Cultural Trauma, Populist Grand Narratives, and Brexit

Michael Toomey, Alistair J.K. Shepherd

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Recently, increased academic attention has been paid to the role played in populist rhetoric by narratives surrounding humiliation and trauma. These studies analytically focus on how populist politicians use such narratives to legitimize their messages, as a response to genuine voter demands or worries. We argue populist messaging may just as easily be constructed through a top–down, elite-driven process, rather than in response to grassroots demands. We examine the use of cultural trauma and humiliation in narratives surrounding Brexit from 2013 to the present day. We argue that these narratives, which typically tended to focus on the UK’s loss of international status during the twentieth century (and the role that membership of the EU played in this), were largely constructed by pro-Brexit members of the British political establishment and the Conservative Party. We find that these articulations served two main purposes. First, they allowed prominent Brexiteers to build a defensive wall around themselves against criticism from domestic and foreign political rivals. Secondly, they significantly raised the political significance of the process of Brexit. This allowed Brexit to be portrayed as a grand project of national rejuvenation, and its supporters as the defenders of this project. Thus, Brexit, and narratives evoking humiliation and trauma, remained central even after the country formally left the EU. Indeed, Brexit itself has become a traumatic event invoking further grand narratives that continue to draw on and create a sense of humiliation and cultural trauma, both for those who voted to leave and to remain.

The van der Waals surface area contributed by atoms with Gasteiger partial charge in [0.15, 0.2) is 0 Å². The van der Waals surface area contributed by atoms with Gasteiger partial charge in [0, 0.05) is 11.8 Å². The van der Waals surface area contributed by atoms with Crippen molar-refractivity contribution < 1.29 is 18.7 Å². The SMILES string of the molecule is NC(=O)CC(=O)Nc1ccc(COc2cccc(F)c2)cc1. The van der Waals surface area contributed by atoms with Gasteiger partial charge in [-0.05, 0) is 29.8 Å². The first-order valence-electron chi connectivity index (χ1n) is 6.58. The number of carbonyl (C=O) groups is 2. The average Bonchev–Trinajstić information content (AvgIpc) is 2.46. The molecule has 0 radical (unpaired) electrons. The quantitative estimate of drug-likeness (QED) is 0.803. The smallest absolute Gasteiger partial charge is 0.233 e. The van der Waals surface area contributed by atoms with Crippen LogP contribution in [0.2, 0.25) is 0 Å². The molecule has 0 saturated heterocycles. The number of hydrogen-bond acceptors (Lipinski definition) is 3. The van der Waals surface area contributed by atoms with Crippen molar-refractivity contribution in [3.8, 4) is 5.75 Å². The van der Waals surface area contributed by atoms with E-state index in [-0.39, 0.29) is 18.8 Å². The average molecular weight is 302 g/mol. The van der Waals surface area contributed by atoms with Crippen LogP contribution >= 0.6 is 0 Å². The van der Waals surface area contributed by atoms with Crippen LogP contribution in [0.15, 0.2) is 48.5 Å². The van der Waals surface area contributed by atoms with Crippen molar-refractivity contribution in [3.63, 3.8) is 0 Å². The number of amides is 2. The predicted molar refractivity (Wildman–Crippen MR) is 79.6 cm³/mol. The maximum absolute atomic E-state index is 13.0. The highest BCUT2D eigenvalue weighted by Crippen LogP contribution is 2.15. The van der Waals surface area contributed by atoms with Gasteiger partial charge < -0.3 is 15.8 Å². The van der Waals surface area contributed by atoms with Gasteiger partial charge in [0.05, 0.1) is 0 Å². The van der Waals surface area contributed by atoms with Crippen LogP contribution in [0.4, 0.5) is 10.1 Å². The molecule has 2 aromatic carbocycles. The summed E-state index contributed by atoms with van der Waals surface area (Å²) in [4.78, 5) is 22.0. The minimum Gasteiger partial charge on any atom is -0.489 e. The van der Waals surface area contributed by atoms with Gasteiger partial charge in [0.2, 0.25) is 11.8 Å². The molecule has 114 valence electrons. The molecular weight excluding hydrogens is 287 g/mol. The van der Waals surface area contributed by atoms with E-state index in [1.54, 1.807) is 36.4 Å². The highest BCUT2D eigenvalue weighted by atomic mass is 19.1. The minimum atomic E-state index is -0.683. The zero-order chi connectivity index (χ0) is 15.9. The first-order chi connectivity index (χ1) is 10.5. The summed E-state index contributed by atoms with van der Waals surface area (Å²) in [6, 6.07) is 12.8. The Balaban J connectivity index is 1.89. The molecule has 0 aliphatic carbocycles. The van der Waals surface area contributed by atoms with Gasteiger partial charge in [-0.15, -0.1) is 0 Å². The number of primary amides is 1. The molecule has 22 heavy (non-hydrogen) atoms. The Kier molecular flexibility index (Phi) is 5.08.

Original languageEnglish
Article numberksad055
Number of pages12
JournalGlobal Studies Quarterly
Issue number4
Publication statusPublished - 19 Oct 2023


  • Brexit
  • Cultural Trauma
  • Grand narratives
  • Conservative Party
  • Populism
  • Humiliation
  • Euroscepticism


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